Our goats have access to fresh water daily.
Free Choice Loose Minerals
Goats need constant access to loose minerals to eat at their leisure in order to maintain proper health. At a minimum, we recommend Duraferm Goat Concept Aid loose minerals or Sweetlix Meat Maker loose minerals. You can also add ZinPro 40 (zinc), Thorvin kelp, baking soda, biotin 100, cobalt block, selenium block, salt lick, and/or salt block with garlic.
Goat Medical Supplies
These are the kinds of things you’ll want to have before you need them.
It’s up to you to decide how much you are comfortable doing on your own. Not all veterinarians have experience with goats, and experience with other species does not usually translate well into caring for goats. Nevertheless, a good goat vet is a great thing to have and find before you need him or her.
Quick Read Rectal Thermometer
Whenever you notice a goat looking "off", a thermometer is the first tool to have on hand! This is essential for diagnosing what could be wrong with a sick goat. Please have more than one on hand. We have six + thermometers in our barn!
101.5 - 103.5 is an ideal range for goats.
Hooves can be trimmed every 4 to 8 weeks depending on how fast the individual goat's hooves grow. On our farm, we use and highly recommend Hoof Boss.
Hoof Boss: https://mybosstools.com/product/basic-goat-hoof-trimmer-set/
How to trim hooves:
Basically a liquid band aid for livestock.
Great for settling the rumen of a stressed or sick goat.
Milk of Magnesia, Vegetable or Mineral Oil, Baking Soda
These are for treating bloat in goats. I recommend getting all three as some are better for some forms of bloat than others.
Used for treating a goat that has eaten something poisonous. Definitely something to have on hand before you need it!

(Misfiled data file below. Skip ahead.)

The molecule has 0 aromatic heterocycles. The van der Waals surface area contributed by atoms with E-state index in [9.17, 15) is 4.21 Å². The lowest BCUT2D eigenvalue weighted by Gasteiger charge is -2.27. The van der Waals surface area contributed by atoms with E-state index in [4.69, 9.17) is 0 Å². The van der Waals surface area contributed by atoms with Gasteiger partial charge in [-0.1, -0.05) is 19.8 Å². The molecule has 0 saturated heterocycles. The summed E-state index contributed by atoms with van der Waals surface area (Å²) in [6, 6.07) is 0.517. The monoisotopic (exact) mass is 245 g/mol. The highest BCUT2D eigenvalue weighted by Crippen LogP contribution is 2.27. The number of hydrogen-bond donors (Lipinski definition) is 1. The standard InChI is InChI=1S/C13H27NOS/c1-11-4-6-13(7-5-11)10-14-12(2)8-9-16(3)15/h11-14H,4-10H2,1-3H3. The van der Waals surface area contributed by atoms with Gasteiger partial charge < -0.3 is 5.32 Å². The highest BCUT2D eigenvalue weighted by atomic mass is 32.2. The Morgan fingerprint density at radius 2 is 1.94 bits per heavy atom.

Used to administer any sort of liquid (like dewormers or bloat treatment). Seriously important as there is no other way to force feed something to an unwilling goat.
Our goats are wormed once a week with a DoTerra essential oil blend of: oregano, wild orange, lemongrass and cloves. We worm with Fir Meadows DwormA and GI Soother the day before, on and day after a full moon.
The full moon worming is due to 'circalunar' reproductive cycles, especially common in nematodes/helminths including parasitic species. Just like marine worms tend to form reproductive swarms as the moon approaches the fullest, terrestrial ones tend to as well. So that's the best time to wipe out adults and eggs while they're in the lower bowels to breed, so they can easily be eliminated without causing the host problems.
GI Soother: https://www.firmeadowllc.com/store/p811/GI_Soother™_Digestive_System_Support_16_oz.html
Apple Cider Vinegar and Ammonium Chloride
Used for preventing (the ACV) and treating (the ammonium chloride) urinary stones in male goats.
Banamine or Baby Aspirin
A pain killer, fever and swelling reducer.
A boost of B vitamins for sick goats will stimulate and help maintain rumen function.
More about this: http://www.tennesseemeatgoats.com/articles2/BVitamins06.html
Disposable Needles and Syringes
For administering injectables. We primarily use 3cc or 6cc syringes with 22 guage 3/4' long needles.